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Why Climbing Uluru Is Banned Near the Ayers Rock Resort in NT

In the middle of Australia’s red desert center is a culturally sacred “UNESCO World Heritage” site for those known as the Anangu people. These are the original Aboriginal landowners for the area. The site is home to a beautiful red rock formation known to tourists as “Ayers Rock,” but commonly referred to in its Indigenous, traditional context as “Uluru.” Following Indigenous belief, the formation has been standing for millions of years.

Tourists travel from all over the world to see this rare, awe-inspiring, natural wonder. There are luxury accommodations dedicated specifically in honor of the landmark, including the Longitude 131 in Ayers Rock resort. These are among the only luxuries you will find in the humble location as you will find yourself a distance away from the “comforts of home” while exploring the rock and the surrounding area.

The Reasons For The Ban On Climbing Ayers Rock

It is important that you indulge in the comforts afforded you while at Ayers Rock Resort because you will need to be spoiled after a long day of exploration at the sacred site. Uluru boasts as being “348 meters” above ground and “863” meters of sea level with a substantial portion of the overall structure buried beneath the earth, and approximately 10 kilometers wholly in circumference.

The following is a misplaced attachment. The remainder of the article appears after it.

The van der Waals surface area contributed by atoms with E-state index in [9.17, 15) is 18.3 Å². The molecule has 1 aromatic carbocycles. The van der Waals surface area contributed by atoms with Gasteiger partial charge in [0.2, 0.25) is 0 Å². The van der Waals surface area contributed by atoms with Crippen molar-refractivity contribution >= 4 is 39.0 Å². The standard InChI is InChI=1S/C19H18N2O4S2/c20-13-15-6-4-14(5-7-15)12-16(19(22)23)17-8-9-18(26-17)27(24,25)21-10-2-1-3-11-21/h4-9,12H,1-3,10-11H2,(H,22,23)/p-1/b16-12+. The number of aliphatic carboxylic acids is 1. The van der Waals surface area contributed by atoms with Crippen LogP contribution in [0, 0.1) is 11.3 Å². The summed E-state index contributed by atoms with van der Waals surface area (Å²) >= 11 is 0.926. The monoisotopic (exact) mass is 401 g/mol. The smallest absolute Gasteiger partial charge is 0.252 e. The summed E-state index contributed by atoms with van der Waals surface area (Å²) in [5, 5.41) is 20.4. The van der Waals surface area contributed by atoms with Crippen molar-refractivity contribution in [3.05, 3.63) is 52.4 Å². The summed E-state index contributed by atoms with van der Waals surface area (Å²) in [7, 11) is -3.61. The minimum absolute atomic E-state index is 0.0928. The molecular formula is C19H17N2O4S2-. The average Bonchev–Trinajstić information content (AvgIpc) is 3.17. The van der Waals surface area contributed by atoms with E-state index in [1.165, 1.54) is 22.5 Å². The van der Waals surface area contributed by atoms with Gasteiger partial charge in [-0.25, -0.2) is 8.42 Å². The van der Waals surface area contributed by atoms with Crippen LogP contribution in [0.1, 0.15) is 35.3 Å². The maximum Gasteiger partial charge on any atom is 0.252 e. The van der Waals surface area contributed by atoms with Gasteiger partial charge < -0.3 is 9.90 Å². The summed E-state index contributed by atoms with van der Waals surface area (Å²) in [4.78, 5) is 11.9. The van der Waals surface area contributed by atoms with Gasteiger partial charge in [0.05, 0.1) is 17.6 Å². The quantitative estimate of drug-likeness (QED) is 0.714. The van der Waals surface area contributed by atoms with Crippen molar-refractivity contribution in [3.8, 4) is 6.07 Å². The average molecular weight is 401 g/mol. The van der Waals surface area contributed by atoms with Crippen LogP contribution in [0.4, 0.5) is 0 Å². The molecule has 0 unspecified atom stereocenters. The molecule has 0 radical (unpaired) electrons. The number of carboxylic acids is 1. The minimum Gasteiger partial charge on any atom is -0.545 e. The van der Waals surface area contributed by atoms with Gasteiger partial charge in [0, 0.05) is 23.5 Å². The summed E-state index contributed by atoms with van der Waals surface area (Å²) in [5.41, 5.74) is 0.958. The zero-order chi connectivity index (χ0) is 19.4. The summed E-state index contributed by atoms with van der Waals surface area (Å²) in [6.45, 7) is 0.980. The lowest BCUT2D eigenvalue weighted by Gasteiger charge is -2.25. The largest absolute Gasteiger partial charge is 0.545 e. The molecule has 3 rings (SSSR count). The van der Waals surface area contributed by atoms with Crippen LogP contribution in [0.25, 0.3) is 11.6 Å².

The original landowners were given the site back with a lease of nearly 100 years provided for the “Australian Parks/Wildlife Service” so that they can help with running things and maintaining it. It takes a substantial amount of work since tourism can range up to hundreds of thousands of people to the isolated site in the middle of the desert.

People around the world are drawn to the rare beauty desiring an understanding of its “cultural significance.” One aspect that has been continuously debated is whether people should be allowed to climb the rock. Most of Australia is aware of the Anangu people’s wish that no one does so with signs created by the natives asking that people please respect their request.

Considerations to avoid a ban were based on economic stimulation for the local indigenous population along with the Northern Territory. But the people stood very strongly that their beliefs be respected. Learn the “do’s and don’ts” for Ayers rock at https://borderlessbritt.home.blog/2018/10/18/the-dos-and-donts-of-uluru/ .

Reasons for the ban to be implemented include:

** The Site Is A Sacred Indigenous Location

Signs can be seen within the location asking that tourists abide the cultural laws by avoiding attempts to scale the side of the rock, not litter, and overall, not be inconsiderate as a visitor. The native people are consistent with their requests.

The walk that tourists take part in at Uluru has association with “Mala” men’s traditional route and is noted as having a substantial spiritual significance. This spiritual culture dictates that “people must take personal responsibility for their actions.”

With those beliefs in mind, instead of making the ban on climbing an official government ruling, the Anangu prefer that visitors “choose” to respect the people’s culture and their laws on their own out of respect due to the native culture.